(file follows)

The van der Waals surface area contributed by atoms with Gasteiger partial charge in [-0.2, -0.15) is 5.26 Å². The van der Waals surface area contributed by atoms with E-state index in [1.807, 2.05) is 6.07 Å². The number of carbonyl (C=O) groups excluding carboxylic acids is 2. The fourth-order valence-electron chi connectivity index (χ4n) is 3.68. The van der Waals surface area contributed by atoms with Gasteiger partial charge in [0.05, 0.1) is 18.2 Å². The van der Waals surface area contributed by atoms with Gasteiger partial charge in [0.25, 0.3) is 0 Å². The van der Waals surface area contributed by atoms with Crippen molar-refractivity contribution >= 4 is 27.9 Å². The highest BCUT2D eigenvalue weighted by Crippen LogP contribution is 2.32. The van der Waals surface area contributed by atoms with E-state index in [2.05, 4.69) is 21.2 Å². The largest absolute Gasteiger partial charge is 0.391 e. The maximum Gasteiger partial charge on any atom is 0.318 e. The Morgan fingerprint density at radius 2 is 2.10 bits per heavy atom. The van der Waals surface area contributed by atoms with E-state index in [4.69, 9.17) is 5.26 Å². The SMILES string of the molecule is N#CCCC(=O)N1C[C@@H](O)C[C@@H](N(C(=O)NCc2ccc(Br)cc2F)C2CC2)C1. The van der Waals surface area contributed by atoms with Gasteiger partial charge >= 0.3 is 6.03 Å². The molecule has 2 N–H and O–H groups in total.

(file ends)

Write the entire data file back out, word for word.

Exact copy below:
The van der Waals surface area contributed by atoms with Gasteiger partial charge in [-0.2, -0.15) is 5.26 Å². The van der Waals surface area contributed by atoms with E-state index in [1.807, 2.05) is 6.07 Å². The number of carbonyl (C=O) groups excluding carboxylic acids is 2. The fourth-order valence-electron chi connectivity index (χ4n) is 3.68. The van der Waals surface area contributed by atoms with Gasteiger partial charge in [0.05, 0.1) is 18.2 Å². The van der Waals surface area contributed by atoms with Gasteiger partial charge in [0.25, 0.3) is 0 Å². The van der Waals surface area contributed by atoms with Crippen molar-refractivity contribution >= 4 is 27.9 Å². The highest BCUT2D eigenvalue weighted by Crippen LogP contribution is 2.32. The van der Waals surface area contributed by atoms with E-state index in [2.05, 4.69) is 21.2 Å². The largest absolute Gasteiger partial charge is 0.391 e. The maximum Gasteiger partial charge on any atom is 0.318 e. The Morgan fingerprint density at radius 2 is 2.10 bits per heavy atom. The van der Waals surface area contributed by atoms with E-state index in [4.69, 9.17) is 5.26 Å². The SMILES string of the molecule is N#CCCC(=O)N1C[C@@H](O)C[C@@H](N(C(=O)NCc2ccc(Br)cc2F)C2CC2)C1. The van der Waals surface area contributed by atoms with Gasteiger partial charge >= 0.3 is 6.03 Å². The molecule has 2 N–H and O–H groups in total.